Neri Oxman

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Some of the architects that we have focused on before brought modernism into the natural world by mimicry in the lines and shapes that make up the geometry of their structures, or in the engineering of their buildings. Neri Oxman comes at this whole notion from a more whimsical and even more organic viewpoint that has been capturing people’s imagination.

She is more of a conceptual artist exploring the territory where materials science might take architecture in the future, than an architect per se.

Extending the use of Computer-Aided Design beyond the mere layout of a building, she has used it to introduce 3D Printing and Digital Morphogenesis into the mix to make the building alive in a very real sense. Morphogenesis is the biological process through which an organism develops its shape, and Oxman is adding that element to her buildings.

Who would have thought that something like The Silk Pavilion would have been possible anywhere outside of a science fiction novel? Silkworms spun their silk on a nylon frame and created something very aesthetic, with possible practical applications in the future.

Oxman had planned out how she thought the silkworms might construct their silk, as you can see below, and like a lot of her proof of concept creations it was a learning process as much as anything.

Oxman gave both a TED Talk and delivered a keynote to the American Institute of Architects where she outlined what architecture’s shifting role would be and the changing playing field that it is going to occupy as radical new materials become available for construction.

The titles of some of her publications give an idea of where she sees technology and architecture traveling to — What if our buildings were grown not built? and Material Ecology.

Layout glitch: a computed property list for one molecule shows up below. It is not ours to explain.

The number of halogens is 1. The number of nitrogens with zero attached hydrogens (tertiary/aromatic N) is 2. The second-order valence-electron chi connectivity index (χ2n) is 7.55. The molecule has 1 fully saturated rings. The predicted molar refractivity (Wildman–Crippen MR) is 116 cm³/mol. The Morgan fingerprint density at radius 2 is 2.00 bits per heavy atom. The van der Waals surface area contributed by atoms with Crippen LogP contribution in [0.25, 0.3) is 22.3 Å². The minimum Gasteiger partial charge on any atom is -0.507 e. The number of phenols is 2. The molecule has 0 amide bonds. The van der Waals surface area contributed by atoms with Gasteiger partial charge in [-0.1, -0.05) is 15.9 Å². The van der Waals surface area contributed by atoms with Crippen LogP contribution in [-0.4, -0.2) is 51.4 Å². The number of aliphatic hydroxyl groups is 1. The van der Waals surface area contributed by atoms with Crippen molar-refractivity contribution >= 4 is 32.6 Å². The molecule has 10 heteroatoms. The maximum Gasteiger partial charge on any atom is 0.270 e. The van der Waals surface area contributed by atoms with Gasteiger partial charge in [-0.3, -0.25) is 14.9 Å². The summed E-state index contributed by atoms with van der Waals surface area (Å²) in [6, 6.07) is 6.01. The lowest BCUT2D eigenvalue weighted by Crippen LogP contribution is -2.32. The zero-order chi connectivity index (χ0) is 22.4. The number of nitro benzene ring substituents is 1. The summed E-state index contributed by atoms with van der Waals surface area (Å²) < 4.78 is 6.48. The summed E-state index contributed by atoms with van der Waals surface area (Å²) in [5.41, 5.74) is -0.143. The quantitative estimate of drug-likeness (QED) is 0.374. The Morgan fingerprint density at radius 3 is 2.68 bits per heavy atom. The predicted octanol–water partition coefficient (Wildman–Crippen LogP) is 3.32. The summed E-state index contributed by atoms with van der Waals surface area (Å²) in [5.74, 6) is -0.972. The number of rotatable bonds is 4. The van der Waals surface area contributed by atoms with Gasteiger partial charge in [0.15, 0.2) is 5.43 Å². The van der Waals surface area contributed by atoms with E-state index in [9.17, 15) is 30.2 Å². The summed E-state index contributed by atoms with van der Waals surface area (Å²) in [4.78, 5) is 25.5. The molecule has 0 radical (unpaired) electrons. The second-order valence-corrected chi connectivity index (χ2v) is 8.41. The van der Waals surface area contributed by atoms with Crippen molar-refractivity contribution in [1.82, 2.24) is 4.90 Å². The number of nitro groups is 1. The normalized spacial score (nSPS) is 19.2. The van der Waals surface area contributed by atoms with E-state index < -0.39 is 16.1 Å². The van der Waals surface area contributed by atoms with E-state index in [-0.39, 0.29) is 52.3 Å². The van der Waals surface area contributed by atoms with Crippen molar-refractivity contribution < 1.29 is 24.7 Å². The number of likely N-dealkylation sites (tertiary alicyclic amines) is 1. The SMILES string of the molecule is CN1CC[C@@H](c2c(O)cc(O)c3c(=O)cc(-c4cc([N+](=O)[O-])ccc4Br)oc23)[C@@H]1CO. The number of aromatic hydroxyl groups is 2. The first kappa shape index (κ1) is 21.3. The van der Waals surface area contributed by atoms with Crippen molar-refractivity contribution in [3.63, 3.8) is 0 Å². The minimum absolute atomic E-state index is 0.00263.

What may seem to be currently just interesting think pieces, which have been test-bedded on a smaller scale in her installations, really do promise viable manufacturing alternatives for the future. Looking at the amazing G3DP, which made printing glass that can be used for architectural elements an actual thing, you can see that she is not just throwing abstract notions out there without scientific backing and a real endgame in sight.

Just imagine that as well as designing the structure of the building, in terms of its layout, you were designing an organic delivery system by which the materials could be grown.

I don't separate architecture, design, or culture. What's more important is a language of creativity that carries meaning.

~ Neri Oxman

Even with a future full of buildings built from coral and silkworm silk a long way off, the demands of any software used to manage these complex structures is going to be similar to what you want from software today, including simplicity of use. Being able to convert files between AutoCAD and MicroStation easily, with the help of Translation Manager, is vital. Axiom is here now to help you increase your productivity, and we will travel into the future with you every step of the way. Contact us at